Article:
Results show little evidence of consistent electronic cigarette use
CHICAGO — Last week’s Society for Research on Nicotine and Tobacco Conference included numerous tobacco and nicotine-related presentations, most notably select data from the first wave of the U.S. Food and Drug Administration (FDA) and National Institute of Health’s Population Assessment of Tobacco and Health (PATH) study.
“E-cigarettes were a big topic in the PATH study, along with many other presentations, as the regulatory and scientific communities try to get a better grasp of the implications from this innovation, Vivien Azer, a tobacco analyst at the New York-based Cowen Group, wrote in a research note.
PATH is a longitudinal study, first mandated in 2011, in order for the FDA to gain a better understanding of tobacco use. About 46,000 U.S. tobacco and nontobacco users participate, all above the age of 12. The first wave of the study began in 2013 and was presented at the conference.
The data suggested regular use of electronic cigarettes is still very low, with just 5.5% of adults and 3.1% of 12- to 17-year-olds having used e-cigs in the past month. Azer added that daily e-cig users make up a very small percentage of these 30-day e-cig users.
“In fact, among current adult e-cig users, more than 40% had only used an e-cig less than three times in the past 30 days,” she said. “We believe [this] points to the continued lack of consumer adoption of the products.”
The data also seemed to dispute claims that e-cigs act as a gateway to other tobacco products, as the majority of e-cig users in the study were already consumers of other tobacco products.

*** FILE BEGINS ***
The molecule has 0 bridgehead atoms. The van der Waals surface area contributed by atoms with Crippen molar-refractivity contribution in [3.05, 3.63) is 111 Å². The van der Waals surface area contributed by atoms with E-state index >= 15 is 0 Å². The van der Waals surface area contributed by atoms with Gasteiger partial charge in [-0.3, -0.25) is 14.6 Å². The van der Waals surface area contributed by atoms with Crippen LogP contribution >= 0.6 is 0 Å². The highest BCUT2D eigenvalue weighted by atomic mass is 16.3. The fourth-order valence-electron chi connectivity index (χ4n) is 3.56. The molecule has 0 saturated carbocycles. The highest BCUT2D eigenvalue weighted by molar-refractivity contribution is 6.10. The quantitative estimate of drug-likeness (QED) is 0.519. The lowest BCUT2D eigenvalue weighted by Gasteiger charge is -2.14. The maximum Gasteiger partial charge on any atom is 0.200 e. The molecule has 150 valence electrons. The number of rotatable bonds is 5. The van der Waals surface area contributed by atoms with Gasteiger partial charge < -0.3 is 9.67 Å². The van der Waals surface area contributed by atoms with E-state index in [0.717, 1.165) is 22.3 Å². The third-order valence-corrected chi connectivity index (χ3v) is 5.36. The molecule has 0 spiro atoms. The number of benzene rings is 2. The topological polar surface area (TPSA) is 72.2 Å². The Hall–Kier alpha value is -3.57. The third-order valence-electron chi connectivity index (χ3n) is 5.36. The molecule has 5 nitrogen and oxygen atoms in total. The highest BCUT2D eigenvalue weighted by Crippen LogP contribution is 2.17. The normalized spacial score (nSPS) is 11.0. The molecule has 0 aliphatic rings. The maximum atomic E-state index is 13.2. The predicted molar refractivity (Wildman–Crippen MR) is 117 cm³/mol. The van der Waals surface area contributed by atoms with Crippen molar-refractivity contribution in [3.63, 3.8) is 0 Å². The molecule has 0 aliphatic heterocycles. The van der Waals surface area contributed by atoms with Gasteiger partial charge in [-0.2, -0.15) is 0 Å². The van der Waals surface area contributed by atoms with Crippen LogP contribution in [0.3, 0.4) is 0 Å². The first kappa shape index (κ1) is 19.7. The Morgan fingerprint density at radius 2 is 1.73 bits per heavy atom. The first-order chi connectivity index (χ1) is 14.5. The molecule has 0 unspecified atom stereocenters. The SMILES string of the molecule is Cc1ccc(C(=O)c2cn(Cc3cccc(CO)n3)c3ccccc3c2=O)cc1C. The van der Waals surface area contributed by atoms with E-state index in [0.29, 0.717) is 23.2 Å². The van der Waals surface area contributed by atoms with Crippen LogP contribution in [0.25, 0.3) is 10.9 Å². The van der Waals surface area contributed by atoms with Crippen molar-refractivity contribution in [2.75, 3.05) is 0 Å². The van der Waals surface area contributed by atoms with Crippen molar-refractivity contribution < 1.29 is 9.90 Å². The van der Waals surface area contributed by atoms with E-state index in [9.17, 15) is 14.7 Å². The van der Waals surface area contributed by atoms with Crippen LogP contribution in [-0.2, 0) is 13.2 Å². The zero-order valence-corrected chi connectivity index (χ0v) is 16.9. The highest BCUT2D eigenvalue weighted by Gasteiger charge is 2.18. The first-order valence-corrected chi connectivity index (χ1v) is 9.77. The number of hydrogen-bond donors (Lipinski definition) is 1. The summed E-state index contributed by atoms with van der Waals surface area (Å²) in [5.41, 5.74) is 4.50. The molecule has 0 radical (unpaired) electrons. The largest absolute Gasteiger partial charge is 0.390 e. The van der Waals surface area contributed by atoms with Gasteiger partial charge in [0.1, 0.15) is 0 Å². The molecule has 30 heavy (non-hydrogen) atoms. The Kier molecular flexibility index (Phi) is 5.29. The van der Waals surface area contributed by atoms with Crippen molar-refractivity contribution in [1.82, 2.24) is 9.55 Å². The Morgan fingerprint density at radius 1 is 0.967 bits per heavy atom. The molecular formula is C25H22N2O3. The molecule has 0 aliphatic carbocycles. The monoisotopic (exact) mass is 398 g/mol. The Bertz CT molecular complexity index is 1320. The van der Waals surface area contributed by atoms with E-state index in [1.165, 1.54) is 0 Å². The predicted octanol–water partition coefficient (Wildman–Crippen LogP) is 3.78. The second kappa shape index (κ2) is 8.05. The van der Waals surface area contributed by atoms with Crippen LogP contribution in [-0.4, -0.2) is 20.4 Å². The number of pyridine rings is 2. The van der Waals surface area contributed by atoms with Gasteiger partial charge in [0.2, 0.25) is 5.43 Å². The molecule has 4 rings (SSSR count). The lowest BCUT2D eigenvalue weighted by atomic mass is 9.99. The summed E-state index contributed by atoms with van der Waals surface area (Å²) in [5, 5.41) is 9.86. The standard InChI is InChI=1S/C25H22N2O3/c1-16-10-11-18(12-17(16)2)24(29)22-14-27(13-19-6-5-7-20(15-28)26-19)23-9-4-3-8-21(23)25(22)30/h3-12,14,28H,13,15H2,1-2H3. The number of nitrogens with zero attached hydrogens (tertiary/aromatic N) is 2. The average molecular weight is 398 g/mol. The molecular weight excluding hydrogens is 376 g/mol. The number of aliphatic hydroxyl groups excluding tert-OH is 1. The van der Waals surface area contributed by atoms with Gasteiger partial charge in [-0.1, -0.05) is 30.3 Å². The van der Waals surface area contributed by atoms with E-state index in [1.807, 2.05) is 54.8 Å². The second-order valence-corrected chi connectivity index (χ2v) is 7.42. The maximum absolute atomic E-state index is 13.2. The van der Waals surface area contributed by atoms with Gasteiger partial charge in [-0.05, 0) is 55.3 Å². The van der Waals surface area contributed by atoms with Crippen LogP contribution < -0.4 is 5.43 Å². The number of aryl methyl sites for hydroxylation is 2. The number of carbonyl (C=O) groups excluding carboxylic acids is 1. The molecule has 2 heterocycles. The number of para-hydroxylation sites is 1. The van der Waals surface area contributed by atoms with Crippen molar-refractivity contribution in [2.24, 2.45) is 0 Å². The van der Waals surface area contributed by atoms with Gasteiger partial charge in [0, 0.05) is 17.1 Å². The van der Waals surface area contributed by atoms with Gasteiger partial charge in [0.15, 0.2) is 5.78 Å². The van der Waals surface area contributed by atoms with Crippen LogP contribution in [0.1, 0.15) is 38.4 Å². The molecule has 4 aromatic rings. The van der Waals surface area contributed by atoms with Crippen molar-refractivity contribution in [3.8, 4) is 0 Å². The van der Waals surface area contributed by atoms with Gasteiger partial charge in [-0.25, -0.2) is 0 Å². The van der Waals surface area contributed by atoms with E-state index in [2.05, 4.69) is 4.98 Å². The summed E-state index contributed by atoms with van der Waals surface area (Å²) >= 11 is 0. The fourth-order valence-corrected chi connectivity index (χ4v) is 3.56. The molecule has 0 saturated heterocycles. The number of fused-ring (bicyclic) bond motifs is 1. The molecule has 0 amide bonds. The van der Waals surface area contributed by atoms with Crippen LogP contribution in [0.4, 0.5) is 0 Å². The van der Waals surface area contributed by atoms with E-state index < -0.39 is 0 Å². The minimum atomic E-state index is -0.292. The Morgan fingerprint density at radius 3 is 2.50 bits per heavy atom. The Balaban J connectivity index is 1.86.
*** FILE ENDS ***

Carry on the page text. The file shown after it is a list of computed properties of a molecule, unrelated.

“Overall, 15.9% of adult current e-cig users were nicotine naive,” Azer said. “While a smaller 8.5% of daily e-cig users had not previously used tobacco.”
In terms of flavors in vaporizers and other tobacco products, PATH researchers found the use of flavors was most prominent in e-cig users across the board. For e-cig consumers 25 years and older, 63% reported using flavors, while 85% of e-cig users ages 12 to 17 reported using flavors (though Azer noted this youth group exhibited a strong flavor preference across all tobacco categories).
Azer said the Wave 1 database is currently only available for restricted use, but full dataset will be available later this year. The second wave of data is currently being reviewed, and Wave 3 is 40% complete. PATH researchers announced last week that the study will be extended four years and will now include seven waves, with the final wave set to be completed in 2022.
“We view the extension of the study as a positive (given the agency will take time to evaluate findings from the study and could potentially push back any incremental regulations),” Azer said.